Way before the outbreak of the COVID-19 pandemic, mining consulting firm VBKOM was already looking at ways to improve its service offering.
As a result, the company has adopted a number of new technologies, as well as restructured itself into more focussed, discreet business units . GERARD PETER finds out more from director EDUAN PIETERSE.
As part of ensuring that it can service its clients efficiently the company has placed a strong emphasis on business continuity using the latest technology.
“We have always been very adamant with our consultants that all data is backed up. Prior to COVID-19, we switched over to a cloud-based solution which allows for greater collaboration within the team.
“This has helped tremendously during the pandemic as we would have struggled if we were using the traditional way of accessing a server while working remotely,” Pieterse adds.
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The company is also ensuring business continuity for its clients. A case in point is when VBKOM developed a COVID-19 business continuity programme (BCP) for a tier one company’s exploration division.
Developed in partnership with the client, the BCP outlines procedures to prevent damage, maintain productivity and ensure that personnel and assets are protected whilst allowing for the continuation of operations. It focused on three core areas, namely risk management, incidence response and recovery.
The risk management plan is centred on preventing COVID-19 infection and addresses travel, screening and de-densification arrangements.
The incident response plan focuses on preventing further infection and transmissions and includes quarantine/isolation measures as well as scenario planning for essential and non-essential personnel.
Finally, the recovery plan describes actions and timelines to achieve operational readiness after shutdown.
One size doesn’t fit all
From a technical perspective, the challenges that mining companies face are similar. However, Pieterse explains that you cannot take the cookie cutter approach. Each project and client is unique and their governance requirements are different.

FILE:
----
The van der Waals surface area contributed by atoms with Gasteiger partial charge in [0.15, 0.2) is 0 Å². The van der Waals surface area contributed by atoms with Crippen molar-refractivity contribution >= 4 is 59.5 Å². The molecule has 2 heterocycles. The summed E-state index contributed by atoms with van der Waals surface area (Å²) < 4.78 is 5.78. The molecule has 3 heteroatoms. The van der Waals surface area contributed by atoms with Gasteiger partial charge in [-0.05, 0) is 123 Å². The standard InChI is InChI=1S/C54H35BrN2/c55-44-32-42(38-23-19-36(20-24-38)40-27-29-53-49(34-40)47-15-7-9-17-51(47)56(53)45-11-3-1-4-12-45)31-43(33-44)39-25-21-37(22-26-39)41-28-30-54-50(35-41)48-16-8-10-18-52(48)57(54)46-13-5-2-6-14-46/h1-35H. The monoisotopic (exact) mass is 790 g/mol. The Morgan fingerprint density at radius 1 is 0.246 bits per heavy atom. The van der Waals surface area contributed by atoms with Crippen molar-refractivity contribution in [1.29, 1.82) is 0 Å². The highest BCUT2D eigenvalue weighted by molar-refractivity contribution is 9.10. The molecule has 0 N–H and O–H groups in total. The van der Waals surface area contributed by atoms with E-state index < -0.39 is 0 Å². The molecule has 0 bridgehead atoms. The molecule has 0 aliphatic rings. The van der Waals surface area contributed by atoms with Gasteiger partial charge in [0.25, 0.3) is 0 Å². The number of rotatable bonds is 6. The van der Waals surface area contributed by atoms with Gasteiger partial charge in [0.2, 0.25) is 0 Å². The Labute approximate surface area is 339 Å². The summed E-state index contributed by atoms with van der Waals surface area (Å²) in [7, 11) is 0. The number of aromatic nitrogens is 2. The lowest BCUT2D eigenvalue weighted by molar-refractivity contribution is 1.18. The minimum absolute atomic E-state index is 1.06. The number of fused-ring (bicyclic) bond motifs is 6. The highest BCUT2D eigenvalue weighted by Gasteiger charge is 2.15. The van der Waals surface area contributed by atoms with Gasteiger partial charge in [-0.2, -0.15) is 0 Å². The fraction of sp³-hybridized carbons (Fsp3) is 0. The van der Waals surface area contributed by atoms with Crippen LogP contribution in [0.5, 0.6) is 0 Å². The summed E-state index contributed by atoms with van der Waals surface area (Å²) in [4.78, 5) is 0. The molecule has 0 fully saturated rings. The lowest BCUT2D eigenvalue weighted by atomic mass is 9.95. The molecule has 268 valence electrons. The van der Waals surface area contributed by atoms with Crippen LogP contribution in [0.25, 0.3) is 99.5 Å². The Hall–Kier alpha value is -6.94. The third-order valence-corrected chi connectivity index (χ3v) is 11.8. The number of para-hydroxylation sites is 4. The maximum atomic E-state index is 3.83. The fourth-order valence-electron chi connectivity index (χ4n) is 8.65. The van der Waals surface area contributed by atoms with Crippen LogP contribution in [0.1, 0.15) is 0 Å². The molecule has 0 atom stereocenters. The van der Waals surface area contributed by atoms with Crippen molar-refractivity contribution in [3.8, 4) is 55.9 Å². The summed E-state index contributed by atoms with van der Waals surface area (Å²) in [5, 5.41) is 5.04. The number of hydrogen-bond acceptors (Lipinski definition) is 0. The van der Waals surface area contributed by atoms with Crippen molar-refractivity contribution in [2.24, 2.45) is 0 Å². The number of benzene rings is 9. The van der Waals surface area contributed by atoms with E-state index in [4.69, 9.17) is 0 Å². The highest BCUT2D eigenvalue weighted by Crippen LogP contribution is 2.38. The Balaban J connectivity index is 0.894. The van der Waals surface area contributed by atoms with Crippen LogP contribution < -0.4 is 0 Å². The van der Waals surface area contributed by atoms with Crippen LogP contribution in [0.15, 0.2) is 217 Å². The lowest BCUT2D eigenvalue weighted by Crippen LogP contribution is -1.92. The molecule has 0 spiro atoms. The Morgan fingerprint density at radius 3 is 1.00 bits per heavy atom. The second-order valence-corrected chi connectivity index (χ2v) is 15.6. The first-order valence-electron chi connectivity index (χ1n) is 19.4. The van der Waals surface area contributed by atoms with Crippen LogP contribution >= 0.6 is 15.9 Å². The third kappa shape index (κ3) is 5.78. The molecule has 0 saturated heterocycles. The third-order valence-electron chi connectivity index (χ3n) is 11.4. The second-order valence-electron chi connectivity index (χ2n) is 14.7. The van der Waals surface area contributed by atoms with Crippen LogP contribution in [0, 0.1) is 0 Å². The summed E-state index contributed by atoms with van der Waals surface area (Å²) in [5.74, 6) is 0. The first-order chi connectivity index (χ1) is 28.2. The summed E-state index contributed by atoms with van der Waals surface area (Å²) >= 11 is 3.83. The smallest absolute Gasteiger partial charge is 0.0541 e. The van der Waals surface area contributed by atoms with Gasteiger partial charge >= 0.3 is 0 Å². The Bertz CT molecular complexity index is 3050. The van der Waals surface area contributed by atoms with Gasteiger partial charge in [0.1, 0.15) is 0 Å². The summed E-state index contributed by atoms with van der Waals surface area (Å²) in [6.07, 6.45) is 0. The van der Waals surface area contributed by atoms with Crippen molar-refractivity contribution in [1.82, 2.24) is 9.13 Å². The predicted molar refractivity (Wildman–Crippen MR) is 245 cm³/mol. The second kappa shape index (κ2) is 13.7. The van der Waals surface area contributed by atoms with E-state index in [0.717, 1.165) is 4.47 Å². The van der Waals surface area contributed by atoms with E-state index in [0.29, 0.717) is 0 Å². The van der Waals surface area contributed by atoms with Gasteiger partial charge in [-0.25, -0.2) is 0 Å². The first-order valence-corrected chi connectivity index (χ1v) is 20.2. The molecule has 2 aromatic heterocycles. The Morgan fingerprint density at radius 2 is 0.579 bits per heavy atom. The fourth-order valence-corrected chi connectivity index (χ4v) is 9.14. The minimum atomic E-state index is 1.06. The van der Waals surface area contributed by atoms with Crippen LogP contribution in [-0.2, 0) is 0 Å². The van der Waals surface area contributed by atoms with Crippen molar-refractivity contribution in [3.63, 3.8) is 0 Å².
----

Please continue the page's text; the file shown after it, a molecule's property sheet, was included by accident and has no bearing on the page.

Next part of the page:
“We work with a range of clients, from junior mining companies right up to blue chip listed companies who put a strong focus on governance. From our side, we try to streamline our processes to make it cost-effective and ensure that we can deliver as fast as possible.”
“Certain mines and ore bodies can be very tricky and you can’t approach these projects in the traditional way. You need to spend time navigating the various complexities with the client and guide them,” he adds.
It is for this reason that Pieterse avers that technology is playing an ever increasing role in mining operations.
“We have been fortunate enough to land a string of projects in the automation space, specifically autonomous mining and hauling. All our clients are faced with a number of challenges such as input costs continuously rising and needing more predictability in their operations, so automation is the way to go.”
He further adds that COVID-19 has highlighted that technology can actually ride out some of the storms that affect human beings. “You still need people to manage the technology but we are definitely on a track towards automation.”
Strengthening the case for automation
Pieterse concurs that the African mining sector does have challenges when it comes to implementing technology such as automation but he believes that it is easier to implement technology than to start a mining operation in the traditional way.
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“Previously, you had to create an entire town, building houses and putting in infrastructure so that the workers can operate the mine. Now, while you cannot completely eliminate the human element when it comes to mining, you can significantly reduce the human capital component by implementing technology.
“What’s more, if you look at labour cost and labour uncertainty as a result of strikes, this has hampered the mining sector in the past. We are not doing ourselves a favour by being difficult labourers and this has strengthened the case for automation.
“Already, the company is dealing with an expansion of a mine in the Northern Cape where the new expansion will be fully automated. This was a strict prerequisite where the client stated that the project can only go ahead if it is autonomous and it was approved on that basis.
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“Also, mining fleets have to be replaced so if you want to replace a haul truck that costs millions of rands and use the same infrastructure for the next five years, then you need to give careful consideration if you want that truck to be manned, automated or a combination of the two,” Pieterse adds.
“We believe that more companies will start looking at a hybrid solution starting with a small autonomous fleet and then slowly progressing towards having a larger automated fleet.
“We see it already happening and the success of the early adopters of technology will see the rest catching up,” he concludes.